European police coordination agency Europol has taken down a pirate streaming operation that was providing illegal access to more than two million people and even had its own customer support network.
According to the agency, the illegal streaming ring was in operation for over five years and offered more than 40 000 TV channels, movies, documentaries and other digital content via websites hosted on an international network of servers. It was distributing content in Europe, Asia and the Middle East and laundering the criminal proceeds.
Primarily taken down by the Spanish National Police (Policía Nacional), the investigation was supported by Europol and Eurojust, and also involved law enforcement authorities from Belgium, Canada, Czechia, Denmark, France, Italy, Germany, Luxembourg, Netherlands, Poland, Romania, Sweden, the United Kingdom, and the United States.
On the day of June 3, a co-ordinated swoop from law enforcement authorities across the EU carried out 15 house searches, arrested 11 individuals (4 in Spain, 1 in Germany, 3 in Sweden, 3 in Denmark) and interrogated 16 others for their possible involvement in the illegal scheme.
Europol said that the suspected leader of the network was among the arrested individuals but did not provide a name.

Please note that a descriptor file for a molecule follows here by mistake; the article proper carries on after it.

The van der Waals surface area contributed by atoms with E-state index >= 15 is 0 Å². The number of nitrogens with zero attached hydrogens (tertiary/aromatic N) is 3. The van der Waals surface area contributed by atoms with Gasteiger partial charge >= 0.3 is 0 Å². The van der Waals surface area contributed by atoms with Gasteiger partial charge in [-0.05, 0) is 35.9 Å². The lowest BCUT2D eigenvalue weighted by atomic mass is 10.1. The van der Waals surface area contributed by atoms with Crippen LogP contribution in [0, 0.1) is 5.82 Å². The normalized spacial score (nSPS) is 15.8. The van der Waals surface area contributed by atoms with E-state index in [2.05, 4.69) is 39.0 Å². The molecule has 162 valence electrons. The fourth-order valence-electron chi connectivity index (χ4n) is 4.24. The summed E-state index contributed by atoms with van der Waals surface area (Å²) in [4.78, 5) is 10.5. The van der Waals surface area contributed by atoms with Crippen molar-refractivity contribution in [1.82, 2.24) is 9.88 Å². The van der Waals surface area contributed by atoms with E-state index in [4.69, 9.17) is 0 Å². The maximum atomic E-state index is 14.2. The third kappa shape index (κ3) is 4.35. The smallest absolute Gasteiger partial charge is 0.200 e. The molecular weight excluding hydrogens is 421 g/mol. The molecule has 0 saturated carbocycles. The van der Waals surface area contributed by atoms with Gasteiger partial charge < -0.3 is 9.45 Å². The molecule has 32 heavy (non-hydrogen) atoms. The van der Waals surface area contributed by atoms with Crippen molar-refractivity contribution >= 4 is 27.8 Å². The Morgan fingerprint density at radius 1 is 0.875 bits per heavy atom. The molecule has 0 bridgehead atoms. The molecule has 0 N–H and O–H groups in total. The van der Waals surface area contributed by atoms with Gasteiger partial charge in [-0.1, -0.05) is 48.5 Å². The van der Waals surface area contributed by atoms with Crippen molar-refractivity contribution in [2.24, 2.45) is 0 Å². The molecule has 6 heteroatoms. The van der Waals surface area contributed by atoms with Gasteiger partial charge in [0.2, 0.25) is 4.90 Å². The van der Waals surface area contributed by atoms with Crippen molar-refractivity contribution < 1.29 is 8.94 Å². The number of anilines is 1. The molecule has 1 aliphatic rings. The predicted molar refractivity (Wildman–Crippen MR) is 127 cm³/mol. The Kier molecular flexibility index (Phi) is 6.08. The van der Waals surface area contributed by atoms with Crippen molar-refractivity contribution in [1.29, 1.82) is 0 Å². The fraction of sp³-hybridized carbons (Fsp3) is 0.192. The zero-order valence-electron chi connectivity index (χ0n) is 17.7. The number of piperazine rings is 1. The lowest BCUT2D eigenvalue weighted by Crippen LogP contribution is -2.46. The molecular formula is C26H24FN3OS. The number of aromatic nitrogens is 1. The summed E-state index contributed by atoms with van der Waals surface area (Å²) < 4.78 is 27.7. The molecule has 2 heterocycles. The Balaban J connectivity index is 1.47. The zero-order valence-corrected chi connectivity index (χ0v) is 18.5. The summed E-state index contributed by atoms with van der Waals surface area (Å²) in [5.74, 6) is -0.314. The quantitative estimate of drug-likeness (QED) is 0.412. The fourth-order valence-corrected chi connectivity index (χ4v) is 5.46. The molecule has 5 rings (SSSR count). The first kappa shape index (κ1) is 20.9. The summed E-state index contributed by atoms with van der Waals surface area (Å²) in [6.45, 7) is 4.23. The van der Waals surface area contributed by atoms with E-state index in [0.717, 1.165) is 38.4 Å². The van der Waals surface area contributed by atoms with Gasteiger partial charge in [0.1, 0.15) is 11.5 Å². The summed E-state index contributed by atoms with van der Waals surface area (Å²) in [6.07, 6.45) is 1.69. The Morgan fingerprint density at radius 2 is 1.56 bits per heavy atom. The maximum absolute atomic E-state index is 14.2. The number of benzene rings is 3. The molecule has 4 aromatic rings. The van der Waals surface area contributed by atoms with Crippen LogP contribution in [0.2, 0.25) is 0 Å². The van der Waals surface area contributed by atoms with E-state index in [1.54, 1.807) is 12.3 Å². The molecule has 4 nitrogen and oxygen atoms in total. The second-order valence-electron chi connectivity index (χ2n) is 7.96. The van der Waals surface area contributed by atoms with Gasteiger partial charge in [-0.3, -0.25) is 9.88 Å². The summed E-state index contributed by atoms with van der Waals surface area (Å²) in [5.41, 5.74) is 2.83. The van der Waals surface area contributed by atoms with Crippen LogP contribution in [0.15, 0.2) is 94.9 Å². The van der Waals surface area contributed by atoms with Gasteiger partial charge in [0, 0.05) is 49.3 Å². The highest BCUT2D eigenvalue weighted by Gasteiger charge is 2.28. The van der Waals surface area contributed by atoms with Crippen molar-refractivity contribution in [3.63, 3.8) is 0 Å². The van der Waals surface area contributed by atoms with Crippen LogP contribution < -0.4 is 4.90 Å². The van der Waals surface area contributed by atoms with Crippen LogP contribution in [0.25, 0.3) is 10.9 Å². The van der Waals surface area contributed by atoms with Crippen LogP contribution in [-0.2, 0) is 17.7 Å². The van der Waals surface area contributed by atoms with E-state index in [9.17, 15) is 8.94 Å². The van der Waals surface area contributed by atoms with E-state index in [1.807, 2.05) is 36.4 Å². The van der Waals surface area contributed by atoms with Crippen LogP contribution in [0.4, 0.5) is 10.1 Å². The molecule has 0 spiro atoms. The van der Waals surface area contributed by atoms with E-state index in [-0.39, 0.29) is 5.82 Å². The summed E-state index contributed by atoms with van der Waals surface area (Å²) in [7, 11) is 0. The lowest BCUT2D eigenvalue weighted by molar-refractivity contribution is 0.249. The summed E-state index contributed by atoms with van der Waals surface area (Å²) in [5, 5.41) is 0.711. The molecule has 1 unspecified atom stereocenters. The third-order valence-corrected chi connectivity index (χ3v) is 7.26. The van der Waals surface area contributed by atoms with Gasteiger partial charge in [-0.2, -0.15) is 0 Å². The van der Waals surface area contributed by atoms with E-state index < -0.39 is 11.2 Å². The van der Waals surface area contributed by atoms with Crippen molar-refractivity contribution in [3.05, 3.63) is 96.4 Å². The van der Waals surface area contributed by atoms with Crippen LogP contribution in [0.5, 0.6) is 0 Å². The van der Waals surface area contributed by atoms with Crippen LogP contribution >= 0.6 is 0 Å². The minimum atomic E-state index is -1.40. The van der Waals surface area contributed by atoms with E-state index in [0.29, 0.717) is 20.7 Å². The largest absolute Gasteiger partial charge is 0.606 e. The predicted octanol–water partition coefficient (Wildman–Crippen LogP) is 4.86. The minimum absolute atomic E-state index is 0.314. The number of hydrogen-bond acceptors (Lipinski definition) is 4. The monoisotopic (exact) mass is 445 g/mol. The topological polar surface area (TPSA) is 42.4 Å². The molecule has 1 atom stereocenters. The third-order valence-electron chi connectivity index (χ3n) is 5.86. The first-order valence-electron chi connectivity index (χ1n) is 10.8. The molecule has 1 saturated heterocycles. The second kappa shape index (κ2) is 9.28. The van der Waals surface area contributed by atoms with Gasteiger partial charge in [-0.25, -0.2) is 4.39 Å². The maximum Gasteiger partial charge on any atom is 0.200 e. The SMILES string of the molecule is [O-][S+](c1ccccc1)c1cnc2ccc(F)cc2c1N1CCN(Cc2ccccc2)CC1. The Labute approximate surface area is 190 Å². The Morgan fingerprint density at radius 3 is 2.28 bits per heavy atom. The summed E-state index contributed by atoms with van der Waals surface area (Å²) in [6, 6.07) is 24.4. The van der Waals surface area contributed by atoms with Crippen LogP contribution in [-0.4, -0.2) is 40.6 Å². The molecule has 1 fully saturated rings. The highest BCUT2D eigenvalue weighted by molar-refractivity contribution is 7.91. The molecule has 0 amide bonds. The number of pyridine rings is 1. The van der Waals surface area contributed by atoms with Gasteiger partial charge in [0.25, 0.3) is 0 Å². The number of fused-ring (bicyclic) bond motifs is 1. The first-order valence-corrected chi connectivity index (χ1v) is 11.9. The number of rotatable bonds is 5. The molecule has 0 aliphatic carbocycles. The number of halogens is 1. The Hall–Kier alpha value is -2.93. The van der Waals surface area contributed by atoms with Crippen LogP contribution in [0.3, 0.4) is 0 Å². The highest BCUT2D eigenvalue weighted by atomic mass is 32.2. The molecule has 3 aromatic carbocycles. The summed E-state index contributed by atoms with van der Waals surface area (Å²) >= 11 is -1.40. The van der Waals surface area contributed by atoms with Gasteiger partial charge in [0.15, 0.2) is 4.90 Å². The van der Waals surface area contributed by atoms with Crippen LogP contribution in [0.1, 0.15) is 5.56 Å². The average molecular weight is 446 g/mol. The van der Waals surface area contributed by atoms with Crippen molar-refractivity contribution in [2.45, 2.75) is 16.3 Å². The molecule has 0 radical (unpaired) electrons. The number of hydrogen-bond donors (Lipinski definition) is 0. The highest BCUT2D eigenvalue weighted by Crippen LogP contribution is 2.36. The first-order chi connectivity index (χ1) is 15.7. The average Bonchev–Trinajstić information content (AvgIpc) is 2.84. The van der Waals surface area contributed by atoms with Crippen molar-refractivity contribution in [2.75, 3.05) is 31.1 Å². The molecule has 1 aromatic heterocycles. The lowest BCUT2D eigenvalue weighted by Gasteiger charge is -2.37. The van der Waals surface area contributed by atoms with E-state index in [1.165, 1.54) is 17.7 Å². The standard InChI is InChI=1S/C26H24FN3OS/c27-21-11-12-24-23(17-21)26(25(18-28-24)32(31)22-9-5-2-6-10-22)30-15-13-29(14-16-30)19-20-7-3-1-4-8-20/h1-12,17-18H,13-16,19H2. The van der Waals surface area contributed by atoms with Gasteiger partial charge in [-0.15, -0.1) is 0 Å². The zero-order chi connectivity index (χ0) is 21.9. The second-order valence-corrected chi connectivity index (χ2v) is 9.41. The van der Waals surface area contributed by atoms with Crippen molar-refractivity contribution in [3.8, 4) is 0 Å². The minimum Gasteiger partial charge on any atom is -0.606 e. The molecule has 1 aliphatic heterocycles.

The operation resulted in the seizure of €4.8 million. This included properties worth more than €2 million, four cars worth about €500,000, luxury watches, cash, cryptocurrencies and electronic equipment. The authorities also took down 50 IP addresses and part of the online infrastructure being used to run the network. In addition, 11 bank accounts totalling €1.1 million were also frozen.
The Policía Nacional first detected the pirate network in 2019, when it was alerted to a number of websites that were illegally distributing audio-visual content in different countries across Europe, Asia and the Middle East.
It found that the operation was made available through “an attractive web environment at prices much more competitive than the ones on the legal market.” This website even had “sophisticated technical assistance and quality control through an own customer support online platform.”
In total, more than two million subscribers were paying for the service, with the pirate network making an estimated €15 million in profit.
This news comes the day after a British man was convicted of selling over £100,000 of illegal streaming devices throughout the North West of England.
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